Working as a UX researcher — unlike an academic scholar — is a job and nothing more. Of course, many people I encountered were deeply passionate about their work and even dedicated long hours to their research (though this wasn’t the norm). Generally speaking, though, you are merely an employee doing work to make your employer successful. The implications of this are two-fold. There is something truly liberating about leaving work at the office — no more waking up in the middle of the night to jot down study ideas, and no more equating the success of your research with your success as a person. But what made UX work easy to walk away from is precisely what made me begin to miss my academic research, too. As is the case for many academics, I feel a profound connection to my research, and by the end of my internship, I felt ready to continue doing work that added social value to the world, above and beyond the (admittedly, much larger) immediate impact I had on the business during my internship. How you handle these dynamics will likely bear heavily on whether UX research is for you.
This brings up a related point. At the end of the day, tech companies are businesses — and in business, generating impact means your research (whether indirectly or directly) needs to help the company grow. In contrast, academics are ostensibly free to pursue whatever research they deem meaningful, unhindered by profit margins. On the one hand, this means that UX research’s impact is direct, sizeable, and measurable. On the other, the nature of that impact is necessarily bound by profit. I found myself questioning whether I was comfortable with using my research skills to these ends, especially in light of the serious ethical issues in which many tech companies are embroiled.
The internship was a beneficial source of professional development for me. In academia, we work for years before being able to tangibly measure our success. Often, I was the only person in a given room with my skillset, and my team regularly made a point of recognizing this, justifying my decision to pursue doctoral education. Of course, doing a full-time summer internship — and shirking nonessential academic responsibilities — was not without its challenges. Reacclimating to academic life took months. But when I finally returned to campus, I felt reinvigorated by my research, found my writing to be clearer than ever, and had newfound clarity in what I value in a career.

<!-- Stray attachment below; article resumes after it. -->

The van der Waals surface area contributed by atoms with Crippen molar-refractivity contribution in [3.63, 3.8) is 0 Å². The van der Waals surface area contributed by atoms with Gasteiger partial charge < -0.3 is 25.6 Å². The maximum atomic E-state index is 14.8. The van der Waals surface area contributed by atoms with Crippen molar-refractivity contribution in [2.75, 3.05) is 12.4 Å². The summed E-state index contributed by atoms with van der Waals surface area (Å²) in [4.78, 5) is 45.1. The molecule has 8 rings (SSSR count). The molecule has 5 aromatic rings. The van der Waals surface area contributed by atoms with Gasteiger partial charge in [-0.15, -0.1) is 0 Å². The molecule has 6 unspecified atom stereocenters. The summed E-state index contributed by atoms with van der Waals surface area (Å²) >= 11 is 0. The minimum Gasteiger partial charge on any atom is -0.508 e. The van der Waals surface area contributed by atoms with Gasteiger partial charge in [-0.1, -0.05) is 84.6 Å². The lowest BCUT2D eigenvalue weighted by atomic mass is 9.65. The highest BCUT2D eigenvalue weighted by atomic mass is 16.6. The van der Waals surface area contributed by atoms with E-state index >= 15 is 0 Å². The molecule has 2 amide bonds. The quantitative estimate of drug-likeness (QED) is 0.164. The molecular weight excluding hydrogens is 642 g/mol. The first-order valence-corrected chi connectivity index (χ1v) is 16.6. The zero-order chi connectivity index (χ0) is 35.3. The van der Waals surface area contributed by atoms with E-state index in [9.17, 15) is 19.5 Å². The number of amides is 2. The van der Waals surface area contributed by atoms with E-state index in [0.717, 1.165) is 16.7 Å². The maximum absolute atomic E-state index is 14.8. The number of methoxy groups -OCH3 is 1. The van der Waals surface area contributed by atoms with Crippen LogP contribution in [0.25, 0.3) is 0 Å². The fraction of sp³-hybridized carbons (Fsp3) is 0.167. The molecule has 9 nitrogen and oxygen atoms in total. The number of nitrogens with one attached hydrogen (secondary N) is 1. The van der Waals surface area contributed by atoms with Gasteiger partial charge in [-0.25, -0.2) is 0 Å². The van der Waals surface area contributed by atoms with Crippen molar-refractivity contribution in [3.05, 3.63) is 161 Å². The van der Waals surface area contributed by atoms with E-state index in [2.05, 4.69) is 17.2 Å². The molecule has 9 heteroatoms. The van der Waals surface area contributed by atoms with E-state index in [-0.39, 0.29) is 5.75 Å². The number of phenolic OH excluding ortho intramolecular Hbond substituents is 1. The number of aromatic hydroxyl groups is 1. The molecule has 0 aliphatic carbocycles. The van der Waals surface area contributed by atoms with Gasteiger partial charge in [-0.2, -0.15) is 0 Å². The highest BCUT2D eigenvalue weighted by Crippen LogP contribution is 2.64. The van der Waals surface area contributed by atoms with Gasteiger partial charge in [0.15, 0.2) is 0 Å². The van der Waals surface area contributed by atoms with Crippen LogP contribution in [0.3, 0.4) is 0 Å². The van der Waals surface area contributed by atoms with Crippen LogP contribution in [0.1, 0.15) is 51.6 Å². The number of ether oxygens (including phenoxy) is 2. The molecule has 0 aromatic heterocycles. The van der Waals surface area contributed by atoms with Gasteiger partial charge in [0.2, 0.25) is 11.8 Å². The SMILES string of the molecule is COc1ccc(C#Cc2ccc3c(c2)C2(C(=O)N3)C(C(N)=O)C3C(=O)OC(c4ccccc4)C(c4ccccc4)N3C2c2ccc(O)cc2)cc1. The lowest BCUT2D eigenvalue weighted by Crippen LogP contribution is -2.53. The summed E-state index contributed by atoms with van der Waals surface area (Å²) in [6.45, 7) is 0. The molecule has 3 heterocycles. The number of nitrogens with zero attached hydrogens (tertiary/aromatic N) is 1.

In many academic circles, there seems to be a pervasive impulse to dichotomize graduates into those who “made it” by persisting in academia and those who “failed” by pursuing a career elsewhere. This attitude serves only to curb the advancement of our field and the intellectual development of our brightest graduate students. Like most who pursue doctoral study, landing a tenure-track professorship remains a dream of mine. Yet the odds of this actually happening are slim. Completing a UX internship validated and expanded the skill set I’ve spent years developing and showed me a future wherein I can have a meaningful career, even if it happens to be in one of the many viable industries outside of higher education. I’m not sure a career in UX research is the perfect fit for me, but it might be for you, and our field should continue to encourage such exploration.